10 Considerations When Applying for Foreign Student Loans

10 Considerations When Applying for Foreign Student Loans

If you are a US student planning on earning a degree in a foreign country, chances are you have a lot on your mind.

If you are a US student planning on earning a degree in a foreign country, chances are you have a lot on your mind. One of the most important issues is the question of student loans. Here is a list of ten considerations to keep in mind when applying for foreign student loans.

1. What financial aid do you have?

It is generally recommended that students apply for as much federal aid as they can get before taking out a private loan. As a foreign enrolled student, you are eligible to receive both subsidized and unsubsidized Stafford and PLUS loans. However, you are not eligible for any of the grant programs, such as the Federal Pell Grant or the Teacher Education Assistance for College and Higher education (TEACH) Grant.

2. How much money do you need to complete a degree program overseas?

The cost of earning a degree will vary depending on where you choose to study, but there is a very good chance that the overall cost will be significantly less than what you would end up paying in the US. Research the cost of living in your host country, as well as the price of tuition of your overseas institution.

3. How do you apply for financial aid?

To apply for federal financial aid, you must first complete the Free Application for Financial Student Aid (FAFSA). After you've filed your FAFSA, you will receive a Student Aid Report (SAR). Read this carefully and follow the instructions provided.

4. When do you need to apply?

The FAFSA becomes available online on January 1. It's a good idea to complete and submit this form as soon as possible, so you know what kind of aid you will have and how much your family will have to contribute.

5. Do you have a cosigner?

When applying for a student loan, there is a good chance that you will need a cosigner. As a student, it is likely that you have not yet had much opportunity to build up good credit, and lenders often take a cautious approach to first-time borrowers. Having a cosigner will increase your chances of being accepted for a loan and lower interest rates. Most students who need a cosigner ask a parent or guardian, a relative such as a grandparent, aunt, uncle, or cousin, or a spouse.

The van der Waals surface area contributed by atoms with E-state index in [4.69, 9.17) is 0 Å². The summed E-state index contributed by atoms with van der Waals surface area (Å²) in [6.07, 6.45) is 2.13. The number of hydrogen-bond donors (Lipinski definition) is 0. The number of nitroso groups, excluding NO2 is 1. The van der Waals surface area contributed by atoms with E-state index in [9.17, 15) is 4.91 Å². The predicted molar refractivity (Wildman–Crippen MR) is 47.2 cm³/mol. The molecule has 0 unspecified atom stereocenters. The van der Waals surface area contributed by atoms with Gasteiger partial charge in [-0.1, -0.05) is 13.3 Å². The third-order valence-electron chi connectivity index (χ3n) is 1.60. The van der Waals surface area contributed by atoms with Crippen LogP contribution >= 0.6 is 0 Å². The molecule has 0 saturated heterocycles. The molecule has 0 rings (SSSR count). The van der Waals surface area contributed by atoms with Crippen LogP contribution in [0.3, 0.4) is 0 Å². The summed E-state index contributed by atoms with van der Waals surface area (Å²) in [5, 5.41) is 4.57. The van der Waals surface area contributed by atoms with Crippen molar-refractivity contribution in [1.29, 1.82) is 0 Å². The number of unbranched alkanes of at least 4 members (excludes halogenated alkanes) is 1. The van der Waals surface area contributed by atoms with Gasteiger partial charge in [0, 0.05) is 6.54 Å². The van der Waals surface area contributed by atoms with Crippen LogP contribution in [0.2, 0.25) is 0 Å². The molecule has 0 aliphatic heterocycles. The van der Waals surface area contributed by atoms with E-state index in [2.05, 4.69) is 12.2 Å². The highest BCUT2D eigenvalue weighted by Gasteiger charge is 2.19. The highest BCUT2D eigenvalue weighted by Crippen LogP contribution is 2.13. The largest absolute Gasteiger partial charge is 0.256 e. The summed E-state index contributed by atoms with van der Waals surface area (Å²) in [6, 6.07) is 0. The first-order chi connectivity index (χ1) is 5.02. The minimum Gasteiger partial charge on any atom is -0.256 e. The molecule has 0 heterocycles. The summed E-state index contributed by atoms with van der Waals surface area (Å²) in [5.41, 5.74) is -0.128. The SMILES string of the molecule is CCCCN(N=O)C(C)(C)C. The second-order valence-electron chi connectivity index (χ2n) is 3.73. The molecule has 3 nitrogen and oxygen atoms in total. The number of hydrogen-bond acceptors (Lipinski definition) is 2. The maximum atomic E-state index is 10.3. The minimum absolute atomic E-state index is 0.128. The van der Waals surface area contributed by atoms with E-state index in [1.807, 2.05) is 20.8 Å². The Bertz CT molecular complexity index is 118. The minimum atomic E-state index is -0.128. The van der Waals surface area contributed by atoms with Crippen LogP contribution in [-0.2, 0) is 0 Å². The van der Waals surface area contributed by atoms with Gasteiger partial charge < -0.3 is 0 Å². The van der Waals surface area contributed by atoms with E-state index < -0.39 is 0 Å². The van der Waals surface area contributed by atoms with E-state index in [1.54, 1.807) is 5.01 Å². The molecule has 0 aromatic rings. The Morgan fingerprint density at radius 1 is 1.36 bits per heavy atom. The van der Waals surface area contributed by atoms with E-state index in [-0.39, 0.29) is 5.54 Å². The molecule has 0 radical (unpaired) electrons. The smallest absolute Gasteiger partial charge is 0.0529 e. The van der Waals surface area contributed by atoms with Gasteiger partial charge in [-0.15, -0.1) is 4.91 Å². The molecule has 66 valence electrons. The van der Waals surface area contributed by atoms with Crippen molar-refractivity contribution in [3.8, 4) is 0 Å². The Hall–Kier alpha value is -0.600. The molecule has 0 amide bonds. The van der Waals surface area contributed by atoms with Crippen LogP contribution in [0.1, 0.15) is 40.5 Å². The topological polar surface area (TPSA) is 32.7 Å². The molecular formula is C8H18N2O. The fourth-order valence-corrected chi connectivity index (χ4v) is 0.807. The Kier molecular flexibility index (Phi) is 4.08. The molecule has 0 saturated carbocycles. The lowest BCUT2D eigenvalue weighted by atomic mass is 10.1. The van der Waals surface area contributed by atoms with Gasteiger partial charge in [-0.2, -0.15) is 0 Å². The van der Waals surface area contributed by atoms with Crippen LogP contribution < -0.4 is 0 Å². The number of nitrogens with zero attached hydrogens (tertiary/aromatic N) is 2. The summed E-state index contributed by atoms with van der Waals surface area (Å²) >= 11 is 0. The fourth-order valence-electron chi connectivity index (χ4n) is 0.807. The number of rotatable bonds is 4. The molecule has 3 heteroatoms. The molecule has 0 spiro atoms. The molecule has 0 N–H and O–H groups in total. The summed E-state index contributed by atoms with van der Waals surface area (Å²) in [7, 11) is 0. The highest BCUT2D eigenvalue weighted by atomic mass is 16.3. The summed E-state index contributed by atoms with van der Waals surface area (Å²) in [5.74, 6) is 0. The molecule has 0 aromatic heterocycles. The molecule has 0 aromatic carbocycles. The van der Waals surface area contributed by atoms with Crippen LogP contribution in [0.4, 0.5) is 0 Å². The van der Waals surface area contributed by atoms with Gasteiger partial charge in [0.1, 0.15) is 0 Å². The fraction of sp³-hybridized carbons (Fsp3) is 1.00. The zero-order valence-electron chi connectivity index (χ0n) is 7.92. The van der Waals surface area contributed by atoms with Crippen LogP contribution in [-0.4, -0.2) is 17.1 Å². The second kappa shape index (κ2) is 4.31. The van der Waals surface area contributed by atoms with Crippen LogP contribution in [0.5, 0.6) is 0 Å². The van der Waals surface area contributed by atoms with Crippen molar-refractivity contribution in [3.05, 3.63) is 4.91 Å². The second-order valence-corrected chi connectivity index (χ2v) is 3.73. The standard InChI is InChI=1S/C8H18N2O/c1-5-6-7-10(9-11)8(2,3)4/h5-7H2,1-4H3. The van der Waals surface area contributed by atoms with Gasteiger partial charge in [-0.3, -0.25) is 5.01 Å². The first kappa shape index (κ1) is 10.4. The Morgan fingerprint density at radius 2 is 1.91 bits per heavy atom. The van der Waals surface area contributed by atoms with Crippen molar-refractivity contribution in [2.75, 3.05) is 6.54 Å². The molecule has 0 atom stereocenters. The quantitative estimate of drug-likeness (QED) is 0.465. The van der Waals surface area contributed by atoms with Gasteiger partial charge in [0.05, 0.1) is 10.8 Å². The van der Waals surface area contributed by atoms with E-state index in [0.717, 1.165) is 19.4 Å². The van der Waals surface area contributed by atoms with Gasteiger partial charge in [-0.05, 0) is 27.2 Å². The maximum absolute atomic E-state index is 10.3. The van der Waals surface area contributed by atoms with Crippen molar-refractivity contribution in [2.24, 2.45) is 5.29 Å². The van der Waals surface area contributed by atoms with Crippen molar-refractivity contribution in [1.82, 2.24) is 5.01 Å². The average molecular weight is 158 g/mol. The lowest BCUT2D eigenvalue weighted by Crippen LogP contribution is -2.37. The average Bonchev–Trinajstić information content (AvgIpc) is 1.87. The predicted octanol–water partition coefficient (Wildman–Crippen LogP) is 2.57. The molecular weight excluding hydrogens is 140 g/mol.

6. Compare interest rates.

The interest rate determines the total cost of the loan over time, affecting the monthly payments and the amount paid in excess of the borrowed principal. A lower interest rate can result in significant savings in terms of interest paid over the lifetime of the loan, so it's essential to carefully evaluate and compare the rates from various lenders to ensure you're getting the most affordable option.

7. Consider other fees.

While you may be drawn to a private loan with a low headline interest rate, it's the Annual Percentage Rate (APR) that should capture your attention. The APR incorporates both the interest rate and any fees associated with the loan, providing a complete picture of the loan's true cost. A loan with a lower advertised interest rate might actually be more costly once fees are included. Comparing loans by their APR allows you to make a like-for-like comparison, giving you a clear and comprehensive view of what you'll truly be paying.

8. How much can you receive in financial aid?

You can borrow up to the full cost of your education, minus any other aid, in private loans. This encompasses tuition, fees, living expense (room and board), books and supplies, and transportation. Every school has a different Cost of Attendance (COA).

9. Are you eligible?

In order to be eligible for federal financial aid, you must satisfy the following requirements:

  • You must be enrolled as a “regular” student
  • You must be qualified to study at a postsecondary level
  • You must be enrolled at least half time
  • You must make Satisfactory Academic Progress (SAP)
  • You must be a US citizen or eligible non-citizen
  • You must have a correct Social Security Number (SSN)

10. How long will it take to finish your degree?

In many foreign countries, student can earn a degree in three years instead of four. This will save you a year's worth of expenses—or you could take that fourth your to complete your master's degree.

Find My Student Loan

Select Yes if you are a US Citizen or US Permanent Resident

Get the Financial Aid Newsletter!